Greg Mills, managing director of Allpest, a leading pest management company in Western Australia, discussed unique issues his company faces. Allpest’s main corporate office is located in Perth, Australia, one of the most isolated cities in the world. The company has 200 employees throughout Australia even though it only has four branches across a state that covers more than 1 million square miles. Allpest prides itself on having state-of-the-art training facilities and a fleet of 140 vehicles.

Part of the company’s code of practices relies on a senior operator writing a management plan for each individual job, with that individual choosing the appropriate technician for each job.

All of Allpest’s bed bug work practices are based on The Australian Bed Bug Code of Practice, which has been developed by the Australian Environmental Pest Managers Association. Mills sits on the code’s Working Party. The Code of Practice, which is in its 4th edition, is free to the public (www.bedbug.org.au). Mills says his firm uses the Code of Practice as a way to justify cost and methods. The company also works with chemical and equipment manufacturers to conduct efficacy tests and trials.

Mills discussed three different case studies to shed some light on bed bug issues they deal with in Western Australia. The first looked at bed bug infestations in low- to no-income areas, where there are increasing pest issues and little government assistance. Problems often are ignored and delayed due to costs and the longer that happens, the worse they get. Residents of these households also often have second-hand furniture, which makes infestations more common.

The client at the center of the first case study would have had to pay upwards of $2,000 to treat a bed bug infestation that had been growing for months. Allpest stepped in to make this treatment, which usually would have been handled by the government. But private firms doing such treatments is not feasible in the long term.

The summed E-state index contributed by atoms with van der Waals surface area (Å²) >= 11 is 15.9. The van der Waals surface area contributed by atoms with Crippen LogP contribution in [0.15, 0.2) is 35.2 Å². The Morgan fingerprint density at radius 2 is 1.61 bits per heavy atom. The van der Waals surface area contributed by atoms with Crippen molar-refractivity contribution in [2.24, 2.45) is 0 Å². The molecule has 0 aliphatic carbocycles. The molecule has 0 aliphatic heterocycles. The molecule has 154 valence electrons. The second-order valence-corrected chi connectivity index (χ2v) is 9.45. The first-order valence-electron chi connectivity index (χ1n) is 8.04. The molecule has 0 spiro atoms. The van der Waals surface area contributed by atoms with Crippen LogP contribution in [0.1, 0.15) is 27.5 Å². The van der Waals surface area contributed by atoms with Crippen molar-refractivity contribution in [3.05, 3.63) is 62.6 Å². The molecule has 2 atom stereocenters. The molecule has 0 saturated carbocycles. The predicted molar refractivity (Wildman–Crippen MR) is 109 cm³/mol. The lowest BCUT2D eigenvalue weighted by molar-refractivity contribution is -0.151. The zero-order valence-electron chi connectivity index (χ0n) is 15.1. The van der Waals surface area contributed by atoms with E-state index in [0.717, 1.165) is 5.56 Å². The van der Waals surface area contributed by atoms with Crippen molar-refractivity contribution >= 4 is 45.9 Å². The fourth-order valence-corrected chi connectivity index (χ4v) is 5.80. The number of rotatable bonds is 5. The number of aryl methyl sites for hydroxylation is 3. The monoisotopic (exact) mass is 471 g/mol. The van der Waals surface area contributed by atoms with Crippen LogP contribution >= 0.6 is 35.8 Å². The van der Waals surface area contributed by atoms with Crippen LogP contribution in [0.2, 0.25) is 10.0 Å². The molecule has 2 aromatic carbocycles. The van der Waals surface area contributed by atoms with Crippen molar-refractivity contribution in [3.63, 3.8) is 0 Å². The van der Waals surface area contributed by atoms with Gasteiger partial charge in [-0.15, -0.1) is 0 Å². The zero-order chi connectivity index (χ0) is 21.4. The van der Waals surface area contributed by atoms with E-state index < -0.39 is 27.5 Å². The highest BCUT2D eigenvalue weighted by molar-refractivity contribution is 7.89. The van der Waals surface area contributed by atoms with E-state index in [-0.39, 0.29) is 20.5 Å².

In case study two, Mills discussed the treatments Allpest performed at a multi-story hotel. The hotel featured multiple floors of double-brick construction, with rooms that had built-in furniture. The owner of this particular hotel was unwilling to dismantle the furniture, making it difficult to treat for pests.

Allpest treated the hotel over the course of one year, often treating the same levels multiple times before the issue was corrected. They also conducted inspections in all neighboring units, as well as the units above and below the most highly infested room. However, it wasn’t a cut-and-dry case. This hotel’s infestation required several treatments, even after technicians believed that the bed bug problem had been eradicated. In this case, Allpest realized the infestations on different levels of the hotels were unrelated, as one level had common bed bugs, while the other had tropical bed bugs. In all, it took Allpest eight months to realize what treatments would and would not work. The problem? The tropical bed bugs were resistant to all pesticides that had been applied. The rooms infested with resistant bed bugs were eventually treated using diatomaceous earth, heat treatment and cleaning.

Case study three focused on a mine site, which was a 1,500-man camp in a remote location. Western Australia is about 3.8 times the size of Texas, yet the population density of this area is 350 times less than Massachusetts. Just as there are issues in crowded metropolitan areas, this type of remote location comes with its own unique challenges as well.

One problem is that there are stringent Occupational Health and Safety (OHS) laws and procedures. It is also not cost effective for pest managers to travel to such areas and there is little training or accommodation available for them when they do. There are also expensive safety courses required for those who choose to fly out or even drive to such remote sites for what might end up being a three-hour bed bug job.

In order to get around some of these issues, Allpest has created a Bed Bug Minesite Handbook, which includes a bed bug flow chart, a complaint procedure, infestation reports and frequently asked questions to help the process run a bit more smoothly. There is also face-to-face training with the head office, site management, catering management, the cleaning staff and other workers.